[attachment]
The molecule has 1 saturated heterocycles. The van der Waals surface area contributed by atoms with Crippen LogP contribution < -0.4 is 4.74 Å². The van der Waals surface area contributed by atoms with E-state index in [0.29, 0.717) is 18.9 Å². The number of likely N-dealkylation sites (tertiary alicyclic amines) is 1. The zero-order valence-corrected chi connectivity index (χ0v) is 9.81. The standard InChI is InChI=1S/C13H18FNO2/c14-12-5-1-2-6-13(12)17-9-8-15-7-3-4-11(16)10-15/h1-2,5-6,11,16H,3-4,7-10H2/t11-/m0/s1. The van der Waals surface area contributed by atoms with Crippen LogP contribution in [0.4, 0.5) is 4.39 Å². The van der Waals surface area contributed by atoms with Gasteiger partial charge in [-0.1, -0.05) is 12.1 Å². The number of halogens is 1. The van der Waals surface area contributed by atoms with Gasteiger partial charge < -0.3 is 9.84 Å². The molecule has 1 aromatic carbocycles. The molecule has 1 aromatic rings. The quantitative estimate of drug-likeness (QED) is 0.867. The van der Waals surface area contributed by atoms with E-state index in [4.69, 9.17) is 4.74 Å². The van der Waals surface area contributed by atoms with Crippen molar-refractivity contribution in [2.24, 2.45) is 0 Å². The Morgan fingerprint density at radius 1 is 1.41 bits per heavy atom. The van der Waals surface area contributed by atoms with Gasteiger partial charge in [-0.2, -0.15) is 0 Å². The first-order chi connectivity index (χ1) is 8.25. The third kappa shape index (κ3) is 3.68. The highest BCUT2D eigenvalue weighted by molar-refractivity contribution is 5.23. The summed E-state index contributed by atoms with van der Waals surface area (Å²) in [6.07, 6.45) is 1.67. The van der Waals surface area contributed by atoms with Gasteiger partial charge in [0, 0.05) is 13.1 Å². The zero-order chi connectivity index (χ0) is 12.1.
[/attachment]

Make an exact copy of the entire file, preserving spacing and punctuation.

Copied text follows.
The molecule has 1 saturated heterocycles. The van der Waals surface area contributed by atoms with Crippen LogP contribution < -0.4 is 4.74 Å². The van der Waals surface area contributed by atoms with E-state index in [0.29, 0.717) is 18.9 Å². The number of likely N-dealkylation sites (tertiary alicyclic amines) is 1. The zero-order valence-corrected chi connectivity index (χ0v) is 9.81. The standard InChI is InChI=1S/C13H18FNO2/c14-12-5-1-2-6-13(12)17-9-8-15-7-3-4-11(16)10-15/h1-2,5-6,11,16H,3-4,7-10H2/t11-/m0/s1. The van der Waals surface area contributed by atoms with Crippen LogP contribution in [0.4, 0.5) is 4.39 Å². The van der Waals surface area contributed by atoms with Gasteiger partial charge in [-0.1, -0.05) is 12.1 Å². The number of halogens is 1. The van der Waals surface area contributed by atoms with Gasteiger partial charge < -0.3 is 9.84 Å². The molecule has 1 aromatic carbocycles. The molecule has 1 aromatic rings. The quantitative estimate of drug-likeness (QED) is 0.867. The van der Waals surface area contributed by atoms with E-state index in [4.69, 9.17) is 4.74 Å². The van der Waals surface area contributed by atoms with Crippen molar-refractivity contribution in [2.24, 2.45) is 0 Å². The Morgan fingerprint density at radius 1 is 1.41 bits per heavy atom. The van der Waals surface area contributed by atoms with Gasteiger partial charge in [-0.2, -0.15) is 0 Å². The first-order chi connectivity index (χ1) is 8.25. The third kappa shape index (κ3) is 3.68. The highest BCUT2D eigenvalue weighted by molar-refractivity contribution is 5.23. The summed E-state index contributed by atoms with van der Waals surface area (Å²) in [6.07, 6.45) is 1.67. The van der Waals surface area contributed by atoms with Gasteiger partial charge in [0, 0.05) is 13.1 Å². The zero-order chi connectivity index (χ0) is 12.1.